Regulation of stem cell development by Runx transcription factors

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dc.contributor.advisor Dr Maria Vega Flores en
dc.contributor.advisor Prof Kathy Crosier en
dc.contributor.author Lam, Enid Yi Ni en
dc.date.accessioned 2009-08-26T23:39:53Z en
dc.date.available 2009-08-26T23:39:53Z en
dc.date.issued 2009 en
dc.identifier.citation Thesis (PhD--Molecular Medicine)--University of Auckland, 2009. en
dc.identifier.uri http://hdl.handle.net/2292/4961 en
dc.description Restricted Item. Print thesis available in the University of Auckland Library or may be available through Interlibrary Loan. en
dc.description.abstract The origin of haematopoietic stem cells (HSCs) and the relative roles of the yolk sac and the aorta-gonad-mesonephros (AGM) region in the establishment of definitive haematopoiesis are controversial. Definitive HSCs were thought to originate from the AGM, while contribution from the yolk sac was restricted to the primitive blood. However, recent mammalian studies have demonstrated a contribution of yolk sac progenitors to the formation of definitive erythroid and myeloid lineages. This is supported by the recent discovery in zebrafish of erythromyeloid progenitors (EMPs) that arise within the posterior blood island (PBI), before emergence of HSCs in the AGM. The cell type that gives rise to HSCs is also unknown, with possible contributions from a bipotential haemangioblast, the haemogenic endothelium and the mesenchyme. The Runx transcription factors are important regulators of development in a number of organ systems. Runx1 is essential for the development of definitive HSCs and is transcribed from two promoters, P1 and P2, generating two major Runx1 isoforms. To further understand the role of Runx1 in HSC biology and the roles of the two isoforms during the establishment of definitive haematopoiesis, transgenic runx1 promoter reporter zebrafish were generated. The Tg(runx1P1:EGFP) line displays fluorescence in the PBI, where EMPs develop. The Tg(runx1P2:EGFP) line marks definitive HSCs in the AGM that are shown, by lineage tracing, to later populate the pronephros and thymus. Direct tracking of marked cells from the PBI in the runx1P1 transgenic confirms the two definitive blood lineages are distinct. Time-lapse imaging of a compound Tg(runx1P2:EGFP)/ Tg(kdrl:nls-mCherry) embryo expressing the red fluorescent protein mCherry in endothelial cells shows the emergence of HSCs from endothelial cells. This is the first demonstration of the direct generation of definitive HSCs from the haemogenic endothelium in a living embryo. The differential expression and functions of Runx3 isoforms were analysed. Depletion of Runx3P2 delays the entry of primitive erythrocytes into the circulation, and blocks the initiation of definitive haematopoiesis. Runx3P1 is expressed in the gut endoderm of the embryo and may function in regulating the activity of signalling pathways controlling angiogenesis through the Hedgehog and BMP signalling pathways. en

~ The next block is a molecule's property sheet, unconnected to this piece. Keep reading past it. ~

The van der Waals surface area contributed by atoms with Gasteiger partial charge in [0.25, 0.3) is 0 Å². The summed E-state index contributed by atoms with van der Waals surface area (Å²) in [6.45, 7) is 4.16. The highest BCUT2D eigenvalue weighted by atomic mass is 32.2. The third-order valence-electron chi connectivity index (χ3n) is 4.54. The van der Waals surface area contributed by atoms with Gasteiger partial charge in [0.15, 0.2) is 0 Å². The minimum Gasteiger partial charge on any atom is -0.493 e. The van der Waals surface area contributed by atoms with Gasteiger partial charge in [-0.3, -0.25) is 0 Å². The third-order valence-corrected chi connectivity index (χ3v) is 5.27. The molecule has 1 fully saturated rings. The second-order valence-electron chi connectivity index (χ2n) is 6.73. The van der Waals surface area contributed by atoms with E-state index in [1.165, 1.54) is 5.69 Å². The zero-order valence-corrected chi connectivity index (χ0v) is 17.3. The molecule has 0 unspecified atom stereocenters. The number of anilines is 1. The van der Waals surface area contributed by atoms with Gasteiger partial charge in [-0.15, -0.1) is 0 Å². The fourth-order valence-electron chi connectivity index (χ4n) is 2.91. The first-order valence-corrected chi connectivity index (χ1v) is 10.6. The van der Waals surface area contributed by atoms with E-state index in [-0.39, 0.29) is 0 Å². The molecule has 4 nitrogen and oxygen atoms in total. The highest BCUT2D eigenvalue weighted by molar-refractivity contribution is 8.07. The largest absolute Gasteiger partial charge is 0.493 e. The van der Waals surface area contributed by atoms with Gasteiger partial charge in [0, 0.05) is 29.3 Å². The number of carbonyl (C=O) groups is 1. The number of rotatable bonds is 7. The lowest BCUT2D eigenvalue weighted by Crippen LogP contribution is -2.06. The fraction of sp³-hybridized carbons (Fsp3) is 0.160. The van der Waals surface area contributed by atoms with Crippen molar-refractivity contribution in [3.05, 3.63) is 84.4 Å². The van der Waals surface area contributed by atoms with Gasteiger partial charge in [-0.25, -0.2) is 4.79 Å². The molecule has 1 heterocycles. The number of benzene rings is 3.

dc.language.iso en en
dc.publisher ResearchSpace@Auckland en
dc.relation.ispartof PhD Thesis - University of Auckland en
dc.relation.isreferencedby UoA1917539 en
dc.rights Restricted Item. Print thesis available in the University of Auckland Library or may be available through Interlibrary Loan. en
dc.rights.uri https://researchspace.auckland.ac.nz/docs/uoa-docs/rights.htm en
dc.rights.uri http://creativecommons.org/licenses/by-nc-sa/3.0/nz/ en
dc.subject Runx en
dc.subject zebrafish en
dc.subject transgenic en
dc.subject haematopiesis en
dc.subject stem cells en
dc.title Regulation of stem cell development by Runx transcription factors en
dc.type Thesis en
thesis.degree.discipline Molecular Medicine en
thesis.degree.grantor The University of Auckland en
thesis.degree.level Doctoral en
thesis.degree.name PhD en
dc.subject.marsden Fields of Research::320000 Medical and Health Sciences en
dc.subject.marsden Fields of Research::270000 Biological Sciences en
dc.rights.holder Copyright: The author en
pubs.local.anzsrc 11 - Medical and Health Sciences en
dc.rights.accessrights http://purl.org/eprint/accessRights/ClosedAccess en
pubs.org-id Faculty of Medical & Hlth Sci en


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